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Seizures (fits) in adults

A seizure can be caused by something interrupting the electrical activity in the brain. This leads the muscles in the body to contract uncontrollably and usually causes the person to lose responsiveness. It’s also known as a convulsion or fit.

In adults, seizures are the most common symptom of epilepsy, but they can be caused by other things, such as a head injury, alcohol poisoning or someone with diabetes having a 'hypo' when their blood glucose is too low.

Epilepsy is a condition which affects the brain and causes repeated seizures, which are often sudden and dramatic.

Watch our video - seizures

What to look for - seizures

With any kind of seizure it is really important to keep checking:

• their level of response and pulse

• and that the person is breathing.

It is also important to protect them from harming themselves during the fit

If you think someone is having a seizure, there are six key things to look for:

  1. 1. Sudden loss of responsiveness
  2. 2. Rigid body with an arching back
  3. 3. Noisy difficult breathing
  4. 4. Convulsions (jerky uncontrolled movements)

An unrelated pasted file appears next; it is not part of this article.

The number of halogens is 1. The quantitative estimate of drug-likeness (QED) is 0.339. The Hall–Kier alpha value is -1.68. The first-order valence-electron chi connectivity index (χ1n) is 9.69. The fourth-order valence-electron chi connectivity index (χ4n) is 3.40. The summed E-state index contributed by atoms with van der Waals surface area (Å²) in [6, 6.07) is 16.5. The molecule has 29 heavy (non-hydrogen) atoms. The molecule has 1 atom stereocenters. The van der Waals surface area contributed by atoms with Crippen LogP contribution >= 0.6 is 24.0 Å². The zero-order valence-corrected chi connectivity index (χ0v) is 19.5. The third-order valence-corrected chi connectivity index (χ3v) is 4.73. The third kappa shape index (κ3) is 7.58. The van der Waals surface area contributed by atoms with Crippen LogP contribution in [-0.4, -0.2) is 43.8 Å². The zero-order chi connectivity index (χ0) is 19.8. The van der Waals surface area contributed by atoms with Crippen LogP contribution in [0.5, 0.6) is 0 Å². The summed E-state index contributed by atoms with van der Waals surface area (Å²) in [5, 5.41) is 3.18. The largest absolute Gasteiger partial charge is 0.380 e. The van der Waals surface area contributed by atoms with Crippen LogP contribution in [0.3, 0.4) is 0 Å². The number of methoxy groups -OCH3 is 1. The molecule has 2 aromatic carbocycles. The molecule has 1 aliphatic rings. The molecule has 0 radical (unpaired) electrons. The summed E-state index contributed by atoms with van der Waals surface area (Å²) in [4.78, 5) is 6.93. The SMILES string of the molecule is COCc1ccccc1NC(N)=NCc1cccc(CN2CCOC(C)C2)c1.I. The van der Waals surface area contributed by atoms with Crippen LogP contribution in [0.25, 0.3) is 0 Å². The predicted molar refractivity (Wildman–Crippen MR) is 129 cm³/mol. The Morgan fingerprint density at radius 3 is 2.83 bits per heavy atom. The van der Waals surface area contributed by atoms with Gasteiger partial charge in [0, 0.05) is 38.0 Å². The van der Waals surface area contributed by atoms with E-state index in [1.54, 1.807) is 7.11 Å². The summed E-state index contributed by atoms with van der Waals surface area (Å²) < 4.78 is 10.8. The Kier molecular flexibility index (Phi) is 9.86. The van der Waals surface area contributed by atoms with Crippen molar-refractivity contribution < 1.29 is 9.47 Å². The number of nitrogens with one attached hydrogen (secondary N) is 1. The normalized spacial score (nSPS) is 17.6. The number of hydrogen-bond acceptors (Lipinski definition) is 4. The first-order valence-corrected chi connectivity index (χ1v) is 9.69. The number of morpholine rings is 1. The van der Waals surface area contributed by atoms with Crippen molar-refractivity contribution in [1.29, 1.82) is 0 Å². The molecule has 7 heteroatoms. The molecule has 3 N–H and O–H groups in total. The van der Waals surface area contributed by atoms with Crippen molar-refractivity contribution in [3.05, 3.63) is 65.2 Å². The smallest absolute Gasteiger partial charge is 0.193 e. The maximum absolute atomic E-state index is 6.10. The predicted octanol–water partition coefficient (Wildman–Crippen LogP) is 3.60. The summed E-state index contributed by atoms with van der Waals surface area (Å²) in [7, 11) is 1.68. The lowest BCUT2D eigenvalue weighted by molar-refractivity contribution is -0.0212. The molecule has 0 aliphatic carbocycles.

5. 5. Loss of bladder and bowel control
  6. 6. Afterwards they may be confused, tired and fall into a deep sleep

What you need to do - seizures

Don’t restrain or move them.

Protect them from hurting themselves. Clear away any potentially dangerous objects, like hot drinks or sharp objects.

Make a note of the time when the seizure started and how long it lasts.

Protect their head by placing something soft underneath it, like a towel, and loosen any clothing around their neck.

Once the seizure has stopped, they may fall into a deep sleep – if they do, open their airway and check their breathing.

If they’re breathing, put them in the recovery position.

Recovery position

If they stop breathing at any point, prepare to treat someone who is unresponsive and not breathing.

Keep checking their breathing, pulse and level of response.

Call 999 or 112 for medical help if:

• it’s the casualty's first seizure, or the cause is unknown

• they’re having repeated seizures

• the seizure lasts more than five minutes

• they’re unresponsive for more than ten minutes.

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